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Lola’s not pretty. Lola’s not popular. Lola wishes she could disappear …
and then one day she does just that...
Lola Savullo, life is a struggle. Born to funky parents who are more in than
she could ever be, Lola’s dream of becoming a writer makes her an outsider even
in her own home. Bullied and despised, Lola still has the support of her best
pal Charlie and Grandma Rose.
Not only is she freakishly tall,
Lola’s a big girl and when forced to wear a bathing suit at her summer job as a
camp counselor, Lola’s only escape from deep embarrassment seems to be to
literally vanish. Soon after, she discovers the roots of her new
Slowly, with Charlie’s help, Lola learns to control
the new super power. The possibilities are endless. Yet power can be abused,
Then, when tragedy strikes, Lola must summon her inner
strength, both at home and at school. She has to stand up for herself, despite
the temptations and possibilities of her newfound super power.
A coming-of-age story that will warm the heart.
Free Excerpt: ( Please excuse any formatting issues that my blog has caused to this excerpt)
“Lola, get your suit on and help supervise the pool,” Justine, the athletic, sun-kissed, twenty-one-year-old camp director orders once we get off the bus.“The more eyes the better.”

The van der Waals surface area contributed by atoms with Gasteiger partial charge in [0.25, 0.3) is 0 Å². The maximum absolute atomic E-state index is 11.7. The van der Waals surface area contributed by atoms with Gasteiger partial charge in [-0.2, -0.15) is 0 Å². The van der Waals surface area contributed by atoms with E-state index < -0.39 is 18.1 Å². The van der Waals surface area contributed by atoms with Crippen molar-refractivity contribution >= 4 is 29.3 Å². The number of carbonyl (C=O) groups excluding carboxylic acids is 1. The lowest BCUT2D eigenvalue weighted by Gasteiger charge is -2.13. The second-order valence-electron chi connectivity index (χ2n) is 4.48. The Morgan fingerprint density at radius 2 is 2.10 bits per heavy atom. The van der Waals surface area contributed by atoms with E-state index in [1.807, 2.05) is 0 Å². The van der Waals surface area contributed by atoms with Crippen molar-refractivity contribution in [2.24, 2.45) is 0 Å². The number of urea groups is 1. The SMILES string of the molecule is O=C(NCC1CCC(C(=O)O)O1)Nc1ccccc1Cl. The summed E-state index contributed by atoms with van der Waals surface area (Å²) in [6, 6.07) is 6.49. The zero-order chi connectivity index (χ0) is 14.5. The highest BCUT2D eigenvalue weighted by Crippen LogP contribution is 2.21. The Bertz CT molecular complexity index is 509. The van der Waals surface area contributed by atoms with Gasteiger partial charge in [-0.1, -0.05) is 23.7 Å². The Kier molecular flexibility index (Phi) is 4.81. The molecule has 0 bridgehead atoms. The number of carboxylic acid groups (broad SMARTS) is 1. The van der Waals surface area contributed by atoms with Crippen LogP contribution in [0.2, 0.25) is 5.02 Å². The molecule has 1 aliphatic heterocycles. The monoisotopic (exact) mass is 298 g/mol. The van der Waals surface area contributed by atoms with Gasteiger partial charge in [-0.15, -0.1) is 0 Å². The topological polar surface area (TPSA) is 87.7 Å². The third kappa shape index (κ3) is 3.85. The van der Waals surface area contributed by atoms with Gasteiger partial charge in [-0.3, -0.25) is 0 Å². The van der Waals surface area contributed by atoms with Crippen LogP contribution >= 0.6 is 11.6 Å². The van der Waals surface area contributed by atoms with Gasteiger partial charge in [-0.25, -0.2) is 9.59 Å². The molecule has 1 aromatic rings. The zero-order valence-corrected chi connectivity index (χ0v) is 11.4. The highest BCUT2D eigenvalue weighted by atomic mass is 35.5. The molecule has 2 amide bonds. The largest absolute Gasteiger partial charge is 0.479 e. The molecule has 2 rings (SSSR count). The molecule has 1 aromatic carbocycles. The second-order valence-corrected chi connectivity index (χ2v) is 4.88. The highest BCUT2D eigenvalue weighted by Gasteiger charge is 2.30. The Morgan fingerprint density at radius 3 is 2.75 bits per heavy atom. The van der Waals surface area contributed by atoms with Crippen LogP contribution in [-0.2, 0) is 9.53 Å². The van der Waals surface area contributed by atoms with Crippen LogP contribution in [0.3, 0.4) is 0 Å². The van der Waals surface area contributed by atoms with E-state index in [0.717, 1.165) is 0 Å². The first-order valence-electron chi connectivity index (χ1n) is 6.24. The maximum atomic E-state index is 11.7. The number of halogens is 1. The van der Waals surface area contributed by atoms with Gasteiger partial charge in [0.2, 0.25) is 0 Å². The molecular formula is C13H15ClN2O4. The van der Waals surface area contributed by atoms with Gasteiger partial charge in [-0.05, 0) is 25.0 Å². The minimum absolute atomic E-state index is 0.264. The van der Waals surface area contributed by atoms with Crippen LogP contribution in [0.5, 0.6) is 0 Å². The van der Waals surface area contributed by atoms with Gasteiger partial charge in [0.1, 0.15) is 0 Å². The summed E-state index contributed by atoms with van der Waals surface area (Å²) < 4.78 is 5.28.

Immediately my heart takes off in a sprint.
“What? Why?” I try to hide the wobble in my voice.
Curious, expectant gazes turn to me as my fellow counsellors wait with evil half-smiles for my reaction. Although I haven’t told a soul, except my best friend Charlie, how I feel about wearing a bathing suit, they know my private horror. It’s the horror of every fat girl.
Justine flips through the sheets on her clipboard. She runs a finger down the column of names. “No campers will be sitting out today.”
The impossible has just happened. Not one kid was sick, or had left their bathing suit at home. In my three summers as a counsellor, not once has this happened.
For a long, awkward moment, I stand frozen in place wondering how to get out of this. A sudden migraine? My period? My mouth opens, but no words come.
Justine leaves and with her, my chance for escape. I’m left teary-eyed, searching through my bag for my black one piece.
Stuffing away the panic, I march past the onlookers, who I have never considered my friends despite working with them the entire summer. In the change room, I find an empty stall and with great reluctance, pull on my suit.
It’s my last day of work as a camp counsellor at Inglewood Day Camp. My group of kids consists of eight six-year olds — four boys and four girls. On Thursdays we take the campers to the local outdoor swimming pool. It’s a short ride, only five minutes on the creaky old school bus and my job is to watch the kids who won’t be swimming; either because they don’t feel well, or they’ve forgotten their swimsuits. Believe me, this job suits me just fine. As a matter of fact, I volunteered for it.
Not only am I fat, I’m freakishly tall. God only knows why, since Mom is petite and Dad is on the short side. My older sister Eva is the spitting image of Mom, fair and fine boned. I take after Dad’s side, bulky, dark and thick. Dad says I must have gotten some of Uncle Sammy’s genes, the giant of the Savullo family, who tops out at 6ft 4 inches. Anyway, I’m sure you’re getting a good mental picture right about now.